I am not a creative person, 

I have literally no ideas about what games to make


At current I have two games running in my head simultaneously.  I just tried to see how many I could pull up, only 5, but only the front two were running, and they were kind-of erratic.  The character on the left was just standing there and jumping, while the character on the right was leaping across caverns.


The games were: Two 2d platformers(TT, St[I'll probably forget this one)), two 3d platformers(VVF, a 3d version of ST) and one that I'd hardly classify it as a game, it was a cutscene.  


I played tons of games, grew up without TV, used to read a good bit, and have tons of game related ideas. I've lived in my imagination since I was a child.  My favorite authors were C.S. Lewis, Arthur Conan Doyle, Isaac Asimov, and various other strange creators of various lore.


One game runs fine... platformer. 

Two 3d games are... strange... I have to mirror one upside down and then I can't really maintain the upside down one, only the rightside up one works properly.


That said, I'm... making simple 2d games too.  I design ones more complex than I can actually code yet.  The metanet tutorials are good, the techniques explained in them power the collision detection of crafty.js.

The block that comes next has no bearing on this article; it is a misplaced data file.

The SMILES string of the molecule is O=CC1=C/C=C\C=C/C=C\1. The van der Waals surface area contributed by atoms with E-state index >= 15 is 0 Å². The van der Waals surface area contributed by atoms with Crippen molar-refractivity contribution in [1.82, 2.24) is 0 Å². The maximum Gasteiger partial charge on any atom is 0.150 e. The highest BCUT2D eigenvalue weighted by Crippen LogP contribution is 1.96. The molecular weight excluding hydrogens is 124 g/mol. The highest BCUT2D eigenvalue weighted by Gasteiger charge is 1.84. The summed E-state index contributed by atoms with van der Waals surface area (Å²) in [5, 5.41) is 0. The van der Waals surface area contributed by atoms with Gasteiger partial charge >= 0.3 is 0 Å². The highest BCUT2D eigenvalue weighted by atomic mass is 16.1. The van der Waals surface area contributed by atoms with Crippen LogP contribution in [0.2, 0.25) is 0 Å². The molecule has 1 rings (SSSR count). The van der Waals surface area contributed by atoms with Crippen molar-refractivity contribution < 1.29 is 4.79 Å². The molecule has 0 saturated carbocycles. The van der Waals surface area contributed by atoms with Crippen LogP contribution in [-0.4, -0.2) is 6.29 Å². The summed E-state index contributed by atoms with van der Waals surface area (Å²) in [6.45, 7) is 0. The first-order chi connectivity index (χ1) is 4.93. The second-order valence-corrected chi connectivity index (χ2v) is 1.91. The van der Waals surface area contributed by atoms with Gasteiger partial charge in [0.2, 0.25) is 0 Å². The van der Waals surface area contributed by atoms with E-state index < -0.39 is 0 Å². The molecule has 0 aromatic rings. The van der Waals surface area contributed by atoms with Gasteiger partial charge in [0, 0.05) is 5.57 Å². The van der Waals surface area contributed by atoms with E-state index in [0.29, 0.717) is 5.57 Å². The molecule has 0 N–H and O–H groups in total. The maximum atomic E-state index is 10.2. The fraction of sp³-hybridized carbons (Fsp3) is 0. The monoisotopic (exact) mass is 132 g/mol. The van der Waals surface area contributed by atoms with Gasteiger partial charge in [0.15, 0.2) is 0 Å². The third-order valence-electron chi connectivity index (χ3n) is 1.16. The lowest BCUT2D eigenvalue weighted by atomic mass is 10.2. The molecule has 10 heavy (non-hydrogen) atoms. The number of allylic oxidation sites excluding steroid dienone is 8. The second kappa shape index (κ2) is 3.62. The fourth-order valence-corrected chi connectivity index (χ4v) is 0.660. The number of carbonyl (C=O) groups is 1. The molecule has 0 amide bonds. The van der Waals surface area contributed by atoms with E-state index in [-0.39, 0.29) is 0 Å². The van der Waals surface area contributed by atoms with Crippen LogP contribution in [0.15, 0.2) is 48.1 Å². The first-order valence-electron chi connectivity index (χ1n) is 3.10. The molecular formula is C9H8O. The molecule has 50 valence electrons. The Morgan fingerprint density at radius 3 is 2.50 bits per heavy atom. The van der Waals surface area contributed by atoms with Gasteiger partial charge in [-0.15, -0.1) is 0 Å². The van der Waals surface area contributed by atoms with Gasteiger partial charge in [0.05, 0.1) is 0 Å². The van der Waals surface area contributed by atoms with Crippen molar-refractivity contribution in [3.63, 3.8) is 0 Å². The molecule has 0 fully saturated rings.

I am a creative person, I hear in the long run it will actually hurt your programming ability/productivity.  You may not be the best at designing innovative games, but most games aren't innovative. If you polish simplicity enough it can shine.  If you want to code something, try the metanet tutorial and look for the art from the 'lostgarden' called 'cutepeas'.  Please release the result as MIT if you manage it before I do.  There's already a GPL version, I don't recommend looking at it as Similarity + Availability = Copyright infringment, so learning from MIT licensed code is better.

In Topic: Is it worth to make games for phones in java

02 September 2013 - 10:02 PM

I'm interested as well.

I never really liked Java so much, I wonder if it wouldn't be better to just go directly to ECMAScript.

Elaborations welcome.


JAVA and Javascript are not at all similar, not even the same type of language.  ECMAscript is difficult to master for large projects and can quickly become unwieldy, a company named Wooga recently abandoned Monster Island because of bugs, it was a Javascript game.  Emscripten and Google Web Toolkit let you compile other languages to Javascript, and that gives you more stability and less errors (disregarding some awesome javascripters I've known.

In Topic: Can Water Filter Air?

02 September 2013 - 09:14 PM

Yes, for a live demonstration go see your local Rainbow Vacuum salesman!

In Topic: Any new fps games which have learning AI (like quake)?

02 September 2013 - 08:33 PM

It doesn't learn.  The player drops cookies and the AI eats them, following the player.  Eventually, after you've dropped enough cookies, the AI can then follow the cookies and do everything you do.




Learning AI!  Yay!




Oh noes, pwned by the cookie monster!


Edit: Ninja'd by the apple man.  The bots drop them too, nice to know.